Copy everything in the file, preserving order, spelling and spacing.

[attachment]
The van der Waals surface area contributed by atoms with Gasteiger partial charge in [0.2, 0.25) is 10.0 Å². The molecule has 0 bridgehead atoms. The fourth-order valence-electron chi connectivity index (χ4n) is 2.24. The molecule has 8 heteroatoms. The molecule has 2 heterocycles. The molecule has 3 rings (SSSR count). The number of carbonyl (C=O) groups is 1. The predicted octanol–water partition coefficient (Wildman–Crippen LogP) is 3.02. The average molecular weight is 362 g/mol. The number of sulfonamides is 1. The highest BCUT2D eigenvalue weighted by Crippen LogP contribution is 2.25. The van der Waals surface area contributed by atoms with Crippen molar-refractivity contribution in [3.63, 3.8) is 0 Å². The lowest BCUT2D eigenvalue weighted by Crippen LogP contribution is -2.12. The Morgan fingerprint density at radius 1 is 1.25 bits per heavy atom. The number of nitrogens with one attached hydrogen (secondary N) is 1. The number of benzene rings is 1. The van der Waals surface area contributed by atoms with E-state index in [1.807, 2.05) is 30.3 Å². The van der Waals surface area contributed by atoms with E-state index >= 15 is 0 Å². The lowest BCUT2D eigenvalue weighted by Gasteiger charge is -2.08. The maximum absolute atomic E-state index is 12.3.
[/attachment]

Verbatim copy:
The van der Waals surface area contributed by atoms with Gasteiger partial charge in [0.2, 0.25) is 10.0 Å². The molecule has 0 bridgehead atoms. The fourth-order valence-electron chi connectivity index (χ4n) is 2.24. The molecule has 8 heteroatoms. The molecule has 2 heterocycles. The molecule has 3 rings (SSSR count). The number of carbonyl (C=O) groups is 1. The predicted octanol–water partition coefficient (Wildman–Crippen LogP) is 3.02. The average molecular weight is 362 g/mol. The number of sulfonamides is 1. The highest BCUT2D eigenvalue weighted by Crippen LogP contribution is 2.25. The van der Waals surface area contributed by atoms with Crippen molar-refractivity contribution in [3.63, 3.8) is 0 Å². The lowest BCUT2D eigenvalue weighted by Crippen LogP contribution is -2.12. The Morgan fingerprint density at radius 1 is 1.25 bits per heavy atom. The number of nitrogens with one attached hydrogen (secondary N) is 1. The number of benzene rings is 1. The van der Waals surface area contributed by atoms with E-state index in [1.807, 2.05) is 30.3 Å². The van der Waals surface area contributed by atoms with E-state index >= 15 is 0 Å². The lowest BCUT2D eigenvalue weighted by Gasteiger charge is -2.08. The maximum absolute atomic E-state index is 12.3.